UTCS Colloquium/AI-Dan Klein/University of California at Berkeley: "Phylogenetic Models for Natural Language," ACES 2.402, Friday, March 12, 2010, 11:00 a.m.

Contact Name: 
Jenna Whitney
Mar 12, 2010 11:00am - 12:00pm

There is a sign-up schedule for this event that can be found
at http://www.cs.utexas.edu/department/webeven


Type of Talk: UTCS Colloquium/A


Speaker/Affiliation: Dan Klein/University of California at Berkeley

Date/Time: Friday, March 12, 2010, 11:00 a.m.

Location: ACE

S 2.402

Host: Ray Mooney

Talk Title: Phylogenetic Models for N

atural Language

Talk Abstract:

Languages descend in a roughly t

ree-structured evolutionary process. In
historical linguistics, this

process is manually analyzed by comparing and
contrasting modern langu

ages. Many questions arise: What does the tree of
languages look like?
What are the ancestral forms of modern words? What
functional pressur

es shape language change? In this talk, I''ll describe our
work on br

inging large-scale computational methods to bear on these

In the task of proto-word reconstruction, we infer ancestral word

s from
their modern forms. I''ll present a statistical model in which

each word''s
history is traced down a phylogeny. Along each branch, w

ords mutate
according to regular, learned sound changes. Experiments

in the Romance and
Oceanic families show that accurate automated recon

struction is possible;
using more languages leads to better results.<

br />
Standard reconstruction models assume that one already knows whi

ch words are
cognate, i.e., are descended from the same ancestral wo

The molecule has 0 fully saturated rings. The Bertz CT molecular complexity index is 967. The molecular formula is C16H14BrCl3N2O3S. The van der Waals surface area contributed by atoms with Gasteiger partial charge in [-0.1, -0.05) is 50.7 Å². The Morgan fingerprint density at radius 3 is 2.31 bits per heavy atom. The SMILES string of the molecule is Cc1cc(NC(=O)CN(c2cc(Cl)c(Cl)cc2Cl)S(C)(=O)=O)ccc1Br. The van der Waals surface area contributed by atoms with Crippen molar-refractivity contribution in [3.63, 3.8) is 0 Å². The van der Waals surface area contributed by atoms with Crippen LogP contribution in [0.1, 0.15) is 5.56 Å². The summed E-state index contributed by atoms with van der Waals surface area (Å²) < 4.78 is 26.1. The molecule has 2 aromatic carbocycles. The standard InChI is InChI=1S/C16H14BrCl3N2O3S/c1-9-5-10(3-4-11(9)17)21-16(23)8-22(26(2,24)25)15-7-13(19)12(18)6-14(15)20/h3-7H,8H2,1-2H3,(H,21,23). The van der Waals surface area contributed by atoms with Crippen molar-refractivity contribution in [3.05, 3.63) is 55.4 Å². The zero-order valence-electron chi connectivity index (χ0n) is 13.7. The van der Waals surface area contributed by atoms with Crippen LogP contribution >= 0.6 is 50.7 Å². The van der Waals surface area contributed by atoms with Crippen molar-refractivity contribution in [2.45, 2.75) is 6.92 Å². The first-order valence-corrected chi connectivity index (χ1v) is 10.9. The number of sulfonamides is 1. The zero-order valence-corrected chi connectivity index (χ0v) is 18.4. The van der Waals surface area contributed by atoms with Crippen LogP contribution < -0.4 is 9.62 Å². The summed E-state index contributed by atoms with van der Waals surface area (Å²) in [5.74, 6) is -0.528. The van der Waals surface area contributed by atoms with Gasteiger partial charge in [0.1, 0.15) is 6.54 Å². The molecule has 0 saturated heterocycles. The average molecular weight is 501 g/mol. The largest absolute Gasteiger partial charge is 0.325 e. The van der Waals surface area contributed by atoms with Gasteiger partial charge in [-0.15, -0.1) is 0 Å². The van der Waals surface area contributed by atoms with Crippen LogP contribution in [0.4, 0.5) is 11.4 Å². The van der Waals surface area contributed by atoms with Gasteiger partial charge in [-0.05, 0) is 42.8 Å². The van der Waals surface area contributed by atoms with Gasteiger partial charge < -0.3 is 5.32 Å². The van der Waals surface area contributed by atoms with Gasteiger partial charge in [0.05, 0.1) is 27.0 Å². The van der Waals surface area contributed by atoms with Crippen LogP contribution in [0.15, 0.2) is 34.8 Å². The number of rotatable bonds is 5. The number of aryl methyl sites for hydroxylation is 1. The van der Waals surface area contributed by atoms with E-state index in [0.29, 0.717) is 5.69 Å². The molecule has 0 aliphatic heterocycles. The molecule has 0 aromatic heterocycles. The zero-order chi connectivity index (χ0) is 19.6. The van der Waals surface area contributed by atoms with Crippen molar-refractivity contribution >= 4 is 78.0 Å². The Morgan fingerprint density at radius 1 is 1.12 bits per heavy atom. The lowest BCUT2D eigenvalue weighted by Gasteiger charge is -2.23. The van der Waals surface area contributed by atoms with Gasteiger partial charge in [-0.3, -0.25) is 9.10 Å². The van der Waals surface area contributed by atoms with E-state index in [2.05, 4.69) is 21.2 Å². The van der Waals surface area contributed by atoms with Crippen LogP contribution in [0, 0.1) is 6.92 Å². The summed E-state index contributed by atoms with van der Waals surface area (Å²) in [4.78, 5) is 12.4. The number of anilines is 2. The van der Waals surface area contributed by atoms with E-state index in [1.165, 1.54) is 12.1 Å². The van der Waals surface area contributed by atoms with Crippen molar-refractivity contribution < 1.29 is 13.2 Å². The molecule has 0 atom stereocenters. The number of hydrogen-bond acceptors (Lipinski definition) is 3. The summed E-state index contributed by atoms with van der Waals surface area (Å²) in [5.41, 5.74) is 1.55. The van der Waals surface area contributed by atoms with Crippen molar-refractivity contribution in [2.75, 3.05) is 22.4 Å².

rd. However, cognate
detection is its own challenge. I''ll describe m

odels which can automatically
detect cognates (in similar languages) a

nd translations (in divergent
languages). Typical translation-learning
approaches require virtual Rosetta
stones -- collections of bilingual
texts. In contrast, I''ll discuss models
which operate on monolingua

l texts alone.

Finally, I''ll present work on multilingual gram

mar induction, where many
languages'' grammars are simultaneously ind

uced. By assuming that grammar
parameters vary slowly, again along a

phylogenetic tree, we can obtain
substantial increases in grammar qua

lity across the board.

Speaker Bio:

Dan Klein is an associate p

rofessor of computer science at the University
of California, Berkele

y (PhD Stanford, MSt Oxford, BA Cornell). His research
focuses on st

atistical natural language processing, including unsupervised

g methods, syntactic analysis, information extraction, and machine

translation. Academic honors include a Marshall Fellowship, a Microsoft Ne

Faculty Fellowship, a Sloan Fellowship, an NSF CAREER award, the

ACM Grace
Murray Hopper award, and best paper awards at the ACL, NAA